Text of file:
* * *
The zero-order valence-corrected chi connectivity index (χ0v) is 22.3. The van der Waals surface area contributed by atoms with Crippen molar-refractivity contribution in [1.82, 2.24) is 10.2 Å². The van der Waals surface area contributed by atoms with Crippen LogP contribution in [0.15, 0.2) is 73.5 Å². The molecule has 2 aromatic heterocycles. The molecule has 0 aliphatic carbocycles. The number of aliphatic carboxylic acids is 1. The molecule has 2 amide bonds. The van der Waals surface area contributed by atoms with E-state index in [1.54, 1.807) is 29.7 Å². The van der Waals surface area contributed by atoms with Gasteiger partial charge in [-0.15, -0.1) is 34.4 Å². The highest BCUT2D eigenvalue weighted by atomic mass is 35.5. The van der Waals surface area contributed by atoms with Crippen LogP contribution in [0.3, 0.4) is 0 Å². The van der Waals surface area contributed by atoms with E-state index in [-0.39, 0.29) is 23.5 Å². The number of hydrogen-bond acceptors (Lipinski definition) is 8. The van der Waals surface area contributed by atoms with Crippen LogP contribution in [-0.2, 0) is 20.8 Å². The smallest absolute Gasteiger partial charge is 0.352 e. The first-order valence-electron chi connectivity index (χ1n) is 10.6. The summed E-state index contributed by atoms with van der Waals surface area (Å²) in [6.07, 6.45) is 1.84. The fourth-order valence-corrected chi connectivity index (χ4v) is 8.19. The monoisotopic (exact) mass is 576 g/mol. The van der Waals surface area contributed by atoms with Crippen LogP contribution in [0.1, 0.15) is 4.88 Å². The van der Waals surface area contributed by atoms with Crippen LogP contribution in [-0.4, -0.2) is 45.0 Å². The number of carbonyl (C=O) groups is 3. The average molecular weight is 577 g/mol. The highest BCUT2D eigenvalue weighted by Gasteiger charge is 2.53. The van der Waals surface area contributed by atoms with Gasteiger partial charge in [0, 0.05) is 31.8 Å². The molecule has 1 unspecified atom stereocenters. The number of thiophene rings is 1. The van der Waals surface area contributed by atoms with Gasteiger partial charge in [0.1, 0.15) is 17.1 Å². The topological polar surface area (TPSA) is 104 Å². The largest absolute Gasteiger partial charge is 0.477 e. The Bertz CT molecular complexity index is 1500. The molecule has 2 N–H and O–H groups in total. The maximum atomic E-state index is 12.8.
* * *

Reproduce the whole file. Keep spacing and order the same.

The zero-order valence-corrected chi connectivity index (χ0v) is 22.3. The van der Waals surface area contributed by atoms with Crippen molar-refractivity contribution in [1.82, 2.24) is 10.2 Å². The van der Waals surface area contributed by atoms with Crippen LogP contribution in [0.15, 0.2) is 73.5 Å². The molecule has 2 aromatic heterocycles. The molecule has 0 aliphatic carbocycles. The number of aliphatic carboxylic acids is 1. The molecule has 2 amide bonds. The van der Waals surface area contributed by atoms with E-state index in [1.54, 1.807) is 29.7 Å². The van der Waals surface area contributed by atoms with Gasteiger partial charge in [-0.15, -0.1) is 34.4 Å². The highest BCUT2D eigenvalue weighted by atomic mass is 35.5. The van der Waals surface area contributed by atoms with Crippen LogP contribution in [0.3, 0.4) is 0 Å². The van der Waals surface area contributed by atoms with E-state index in [-0.39, 0.29) is 23.5 Å². The number of hydrogen-bond acceptors (Lipinski definition) is 8. The van der Waals surface area contributed by atoms with Crippen LogP contribution in [-0.2, 0) is 20.8 Å². The smallest absolute Gasteiger partial charge is 0.352 e. The first-order valence-electron chi connectivity index (χ1n) is 10.6. The summed E-state index contributed by atoms with van der Waals surface area (Å²) in [6.07, 6.45) is 1.84. The fourth-order valence-corrected chi connectivity index (χ4v) is 8.19. The monoisotopic (exact) mass is 576 g/mol. The van der Waals surface area contributed by atoms with Crippen LogP contribution in [0.1, 0.15) is 4.88 Å². The van der Waals surface area contributed by atoms with Crippen LogP contribution in [-0.4, -0.2) is 45.0 Å². The number of carbonyl (C=O) groups is 3. The average molecular weight is 577 g/mol. The highest BCUT2D eigenvalue weighted by Gasteiger charge is 2.53. The van der Waals surface area contributed by atoms with Gasteiger partial charge in [0, 0.05) is 31.8 Å². The molecule has 1 unspecified atom stereocenters. The number of thiophene rings is 1. The van der Waals surface area contributed by atoms with Gasteiger partial charge in [0.1, 0.15) is 17.1 Å². The topological polar surface area (TPSA) is 104 Å². The largest absolute Gasteiger partial charge is 0.477 e. The Bertz CT molecular complexity index is 1500. The molecule has 2 N–H and O–H groups in total. The maximum atomic E-state index is 12.8.